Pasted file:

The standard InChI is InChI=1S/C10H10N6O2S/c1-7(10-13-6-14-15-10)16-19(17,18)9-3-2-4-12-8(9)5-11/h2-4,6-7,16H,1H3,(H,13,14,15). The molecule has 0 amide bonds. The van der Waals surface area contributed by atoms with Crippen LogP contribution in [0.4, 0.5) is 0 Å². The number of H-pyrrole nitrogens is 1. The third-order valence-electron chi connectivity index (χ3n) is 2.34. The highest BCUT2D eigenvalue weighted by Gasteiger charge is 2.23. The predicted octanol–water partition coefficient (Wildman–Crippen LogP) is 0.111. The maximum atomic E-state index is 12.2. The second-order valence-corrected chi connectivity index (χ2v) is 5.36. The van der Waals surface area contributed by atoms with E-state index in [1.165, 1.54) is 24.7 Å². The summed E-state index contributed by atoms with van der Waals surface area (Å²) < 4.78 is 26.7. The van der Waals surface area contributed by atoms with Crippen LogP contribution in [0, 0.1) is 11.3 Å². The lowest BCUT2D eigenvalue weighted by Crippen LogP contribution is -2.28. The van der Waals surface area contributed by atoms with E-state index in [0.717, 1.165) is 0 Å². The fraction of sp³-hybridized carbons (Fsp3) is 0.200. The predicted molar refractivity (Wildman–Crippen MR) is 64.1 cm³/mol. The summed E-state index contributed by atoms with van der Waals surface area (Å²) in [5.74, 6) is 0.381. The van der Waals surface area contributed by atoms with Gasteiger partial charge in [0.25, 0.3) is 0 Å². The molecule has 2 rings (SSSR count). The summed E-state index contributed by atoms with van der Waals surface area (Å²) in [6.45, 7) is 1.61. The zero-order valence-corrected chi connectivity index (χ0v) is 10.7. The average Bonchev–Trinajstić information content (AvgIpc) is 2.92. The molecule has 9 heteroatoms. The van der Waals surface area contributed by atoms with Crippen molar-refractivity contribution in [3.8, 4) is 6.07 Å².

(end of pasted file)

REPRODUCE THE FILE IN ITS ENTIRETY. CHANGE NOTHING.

The standard InChI is InChI=1S/C10H10N6O2S/c1-7(10-13-6-14-15-10)16-19(17,18)9-3-2-4-12-8(9)5-11/h2-4,6-7,16H,1H3,(H,13,14,15). The molecule has 0 amide bonds. The van der Waals surface area contributed by atoms with Crippen LogP contribution in [0.4, 0.5) is 0 Å². The number of H-pyrrole nitrogens is 1. The third-order valence-electron chi connectivity index (χ3n) is 2.34. The highest BCUT2D eigenvalue weighted by Gasteiger charge is 2.23. The predicted octanol–water partition coefficient (Wildman–Crippen LogP) is 0.111. The maximum atomic E-state index is 12.2. The second-order valence-corrected chi connectivity index (χ2v) is 5.36. The van der Waals surface area contributed by atoms with E-state index in [1.165, 1.54) is 24.7 Å². The summed E-state index contributed by atoms with van der Waals surface area (Å²) < 4.78 is 26.7. The van der Waals surface area contributed by atoms with Crippen LogP contribution in [0, 0.1) is 11.3 Å². The lowest BCUT2D eigenvalue weighted by Crippen LogP contribution is -2.28. The van der Waals surface area contributed by atoms with E-state index in [0.717, 1.165) is 0 Å². The fraction of sp³-hybridized carbons (Fsp3) is 0.200. The predicted molar refractivity (Wildman–Crippen MR) is 64.1 cm³/mol. The summed E-state index contributed by atoms with van der Waals surface area (Å²) in [5.74, 6) is 0.381. The van der Waals surface area contributed by atoms with Gasteiger partial charge in [0.25, 0.3) is 0 Å². The molecule has 2 rings (SSSR count). The summed E-state index contributed by atoms with van der Waals surface area (Å²) in [6.45, 7) is 1.61. The zero-order valence-corrected chi connectivity index (χ0v) is 10.7. The average Bonchev–Trinajstić information content (AvgIpc) is 2.92. The molecule has 9 heteroatoms. The van der Waals surface area contributed by atoms with Crippen molar-refractivity contribution in [3.8, 4) is 6.07 Å².